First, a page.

Sramana Majumdar

"Violence, Identity and Self-determination: Narratives of conflict from the Kashmir Valley" 4:15 PM, Monday 18 Nov Room 239, BYC Bryn Mawr College

Exposure Index

Tired of paper and pencil questionnaires about integration and intergroup contact? Try the new and improved EXPOSURE INDEX (click tab above on this page).

Exposure Index

Tired of paper and pencil questionnaires about integration and intergroup contact? Get beyond verbal self-report to a behavioral measure, try the new and improved EXPOSURE INDEX.

How integrated is your school, neighborhood, workplace, or military unit with respect to ethnicity, age, gender, class, political party, or other identity group? The EXPOSURE INDEX measures the degree of integration and compares it to expectations under random mixing. Repeated measurement of Exposure Index values over time can show whether integration/contact is decreasing, increasing, or stable.

Beta-testing of the EXPOSURE INDEX is now open! We invite you to email a data set (to in the format used in the example below. We will email back calculated values of the Exposure Index and graphical representations of empirical sampling distributions showing the extent to which integration/contact is greater or less than chance.

The EXPOSURE INDEX is calculated from the proportions of identity groups appearing in social units. These units can be enduring (clubs, teams, workgroups, roommates) or transitory (clusters in lunch-table or classroom seating, sidewalk groups). Each Index represents the exposure of the average member of a given identity group to members of another identity group. For instance, for the average African American, what percent of his social unit is White? Or Asian? Or African-American? The sampling distribution for an observed value of the Exposure Index is calculated by randomly shuffling the members of each group into the observed units (number of and sizes), calculating the Index, and repeating 10,000 times to produce an expected distribution of Index values.

Here is an example similar to one used in the article that introduced the Exposure Index in Peace and Conflict: The Journal of Peace Psychology. This article is available here.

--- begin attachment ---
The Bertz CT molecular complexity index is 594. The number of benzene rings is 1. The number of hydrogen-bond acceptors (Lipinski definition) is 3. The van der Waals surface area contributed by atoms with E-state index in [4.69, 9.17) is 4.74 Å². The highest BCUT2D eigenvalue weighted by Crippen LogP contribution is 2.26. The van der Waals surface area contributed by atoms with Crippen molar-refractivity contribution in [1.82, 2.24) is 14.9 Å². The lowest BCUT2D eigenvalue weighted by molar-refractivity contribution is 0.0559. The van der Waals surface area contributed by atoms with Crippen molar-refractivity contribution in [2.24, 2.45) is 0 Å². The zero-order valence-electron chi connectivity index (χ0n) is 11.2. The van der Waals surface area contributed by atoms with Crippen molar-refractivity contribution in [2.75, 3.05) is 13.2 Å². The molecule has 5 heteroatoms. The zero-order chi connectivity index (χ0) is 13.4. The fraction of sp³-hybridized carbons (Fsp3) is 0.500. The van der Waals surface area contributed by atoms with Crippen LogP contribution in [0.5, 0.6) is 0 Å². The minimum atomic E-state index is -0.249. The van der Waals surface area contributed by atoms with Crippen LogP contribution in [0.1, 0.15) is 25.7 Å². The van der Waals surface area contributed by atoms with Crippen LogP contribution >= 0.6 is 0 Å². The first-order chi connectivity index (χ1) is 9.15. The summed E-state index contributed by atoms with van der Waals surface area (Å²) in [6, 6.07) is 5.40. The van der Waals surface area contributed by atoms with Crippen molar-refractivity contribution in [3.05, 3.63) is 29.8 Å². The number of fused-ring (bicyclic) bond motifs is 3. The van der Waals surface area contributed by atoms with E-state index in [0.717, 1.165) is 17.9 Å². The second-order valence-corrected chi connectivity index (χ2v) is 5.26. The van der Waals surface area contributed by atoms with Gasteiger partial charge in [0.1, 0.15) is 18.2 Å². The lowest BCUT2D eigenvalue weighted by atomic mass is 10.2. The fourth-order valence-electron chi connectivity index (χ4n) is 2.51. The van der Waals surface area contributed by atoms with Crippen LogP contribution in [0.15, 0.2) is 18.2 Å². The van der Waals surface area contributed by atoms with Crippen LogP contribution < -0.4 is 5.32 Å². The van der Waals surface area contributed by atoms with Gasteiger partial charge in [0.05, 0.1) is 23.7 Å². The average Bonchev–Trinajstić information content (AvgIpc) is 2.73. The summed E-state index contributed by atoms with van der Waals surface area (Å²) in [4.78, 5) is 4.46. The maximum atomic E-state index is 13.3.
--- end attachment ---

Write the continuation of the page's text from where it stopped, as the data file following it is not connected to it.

In this data set, each row is a unit (in this case a school lunch-table cluster).

In each unit, the first number is the number of Black students in the unit, the second is the number of White students, and the third the number of Asian students.

Blacks, Whites, Asians

3, 6, 1
0 10, 0
0, 1, 1
0, 8, 0
0, 1, 0
2, 0, 0
0, 4, 3
0, 4, 0
0, 9, 1
0, 6, 3
1, 3, 0
0, 3, 1
3, 0, 0
0, 7, 0
0, 2, 0
0, 12, 1
0, 6, 0
0, 10, 0
0, 6, 0
0, 7, 0
0, 11, 1
2, 7, 0
0, 6, 1
1, 7, 0
0, 4, 0
0, 5, 0
0, 6, 0
4, 7, 1

To take one example from this data set (see output graphic here), the observed Index for black exposure to white is .52. The expected Index (mean of sampling distribution) is .84. Thus the average black student is looking out at unit members (other than self) of whom 52% are white, whereas under random mixing the average black student would be looking out at unit members of whom 84% are white. Notice that 52% is significantly different from 84%: the 95-percent confidence limits for the sampling distribution are 76% and 91%.

Email us a data set like the one above (a comma-separated plain-text file, first row containing group designations), with up to 8 identity groups (columns) and up to 1000 units (rows). We will email you back graphical Exposure Index results for all identity group comparisons. Data sets received before 1 May 2011 will be analyzed free. If your data set shows up a problem in the Index program, we will repay your trouble with two free data set analyses after we have fixed the problem.

Try it! Send us some data!

Questions/comments to:

Clark McCauley (

Joel Wallman (

Jonathan Mordkoff (